Erik Korsgren is Deputy Head of the Swed-ish International Development Cooperation Agency (Sida)’s Department for Partnerships and Innovation. In this capacity, he oversees Sida’s programme on Guarantees and Catalytical Financing for Development. Sida has generated around SEK 34 billion (US$ 3.3 billion) in mobil-ised additional financing for development with credit guarantees. Erik Korsgren was formerly the Sida Chief Financial Officer and Deputy Director of Sida’s Africa Department, as well as Head of Development Cooperation at the Swedish embassies in Addis Ababa and Dar es Salaam. He has extensive experience of working in development cooperation and development finance. He holds a Master’s in Business Admin-istration with an International Business speciali-sation from Uppsala University, Sweden.
Alan AtKisson serves as Assistant Director-General of Sida, the Swedish International Development Cooperation Agency, and leads the Department of Partnership and Innovation. The department manages grant portfolios and strategic programmes related to Sida’s work in a broad range of areas, including development finance and financial guarantees, civil soci-ety support, academic research cooperation, capacity development programming, private sector collaboration, relationships with other bilateral donors, and engaging other Swed-ish government agencies. He also leads the development-related innovation. Alan AtKisson has over 35 years of experience in the field of sustainable development, working internation-ally in a wide variety of leadership and advisory positions, and is the author of several books on sustainability practice, capacity development and change management.
Sida is Sweden’s government agency for development cooperation. We strive to reduce poverty and oppression around the world. In cooperation with organisations, govern ment agencies and the private sector, we invest in sustainable development for all people.
Officially, the world has a working plan to root out poverty. The 2030 Agenda and its Sustainable Development Goals (SDGs) represent the plan of action for people, planet and prosperity, while the Addis Ababa Action Agenda (AAAA) provides the framework for financing these collective ambitions.1 However, in reality the plan has been running into difficulty. International cooperation, including development cooperation, is increasingly hampered by a loss of trust between high-income countries and the Global South. A sense of indignation, strongly linked to the intrinsically unequal power relationship between giver and receiver, has grown alarmingly during the last few years.
The Global South has witnessed how wealthy countries spent trillions to mitigate the economic effects of the COVID-19 pandemic and the rising cost of energy in their own countries but have been reluctant to share COVID-19 vaccines. More recently, high-income countries have swiftly delivered enormous sums to support Ukraine in defending itself from the Russian invasion. Simultaneously, acute issues pertinent for the Global South, such as responding to climate change-related loss and damages, humanitarian crises in the Sahel, the Horn of Africa and Yemen, and the general pace of financing for development, have received relatively little attention and almost every part of the 2030 Agenda is severely underfinanced from a Global South perspective.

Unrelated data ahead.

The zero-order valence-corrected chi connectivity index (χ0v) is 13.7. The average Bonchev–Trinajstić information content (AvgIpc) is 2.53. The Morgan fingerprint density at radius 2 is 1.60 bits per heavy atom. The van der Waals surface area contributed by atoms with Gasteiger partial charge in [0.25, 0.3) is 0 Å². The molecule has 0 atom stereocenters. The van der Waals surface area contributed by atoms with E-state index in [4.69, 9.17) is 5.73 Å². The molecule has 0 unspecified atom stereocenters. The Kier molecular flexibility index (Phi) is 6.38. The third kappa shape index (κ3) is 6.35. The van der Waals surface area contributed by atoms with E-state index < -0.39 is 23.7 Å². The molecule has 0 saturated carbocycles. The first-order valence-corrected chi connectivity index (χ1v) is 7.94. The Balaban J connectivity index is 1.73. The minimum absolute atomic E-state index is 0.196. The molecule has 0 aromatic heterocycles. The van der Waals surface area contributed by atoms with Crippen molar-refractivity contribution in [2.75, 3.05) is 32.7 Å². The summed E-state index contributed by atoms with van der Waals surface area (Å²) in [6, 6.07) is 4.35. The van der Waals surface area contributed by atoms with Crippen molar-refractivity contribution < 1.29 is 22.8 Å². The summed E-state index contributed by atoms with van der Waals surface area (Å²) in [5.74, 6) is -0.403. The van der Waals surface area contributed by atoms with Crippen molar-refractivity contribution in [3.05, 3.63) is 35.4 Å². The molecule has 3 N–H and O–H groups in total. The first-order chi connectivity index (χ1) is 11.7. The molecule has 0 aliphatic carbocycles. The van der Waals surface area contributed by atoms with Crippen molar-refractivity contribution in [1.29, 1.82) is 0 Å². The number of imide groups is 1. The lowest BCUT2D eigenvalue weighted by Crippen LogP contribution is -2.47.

The solution to changing this unfortunate and unproductive momentum is multi-faceted. We argue that it should include re-building trust through bold, actionable plans agreed between parties that address institutional and market weaknesses, with strong financial backing – not with loose commitments. To address these problems of both perception and action, donor countries must clearly signal they are responding to the developmental needs identified by their partners.
Donors need to refine their offer to partner countries. Financing discussions need to recognise the importance of country ownership and country context, taking the development challenge as the starting point and seeing financing instruments or a specific actor as part of the solution. This means shifting the current conversation about mobilising capital from the supply-side to the demand-side and looking at it from the perspective of partner countries. Domestic and international private sectors must be integrated into the conversation if the world is to achieve private investment at scale to meet financing needs – needs that far exceed the world’s combined overseas development assistance (ODA).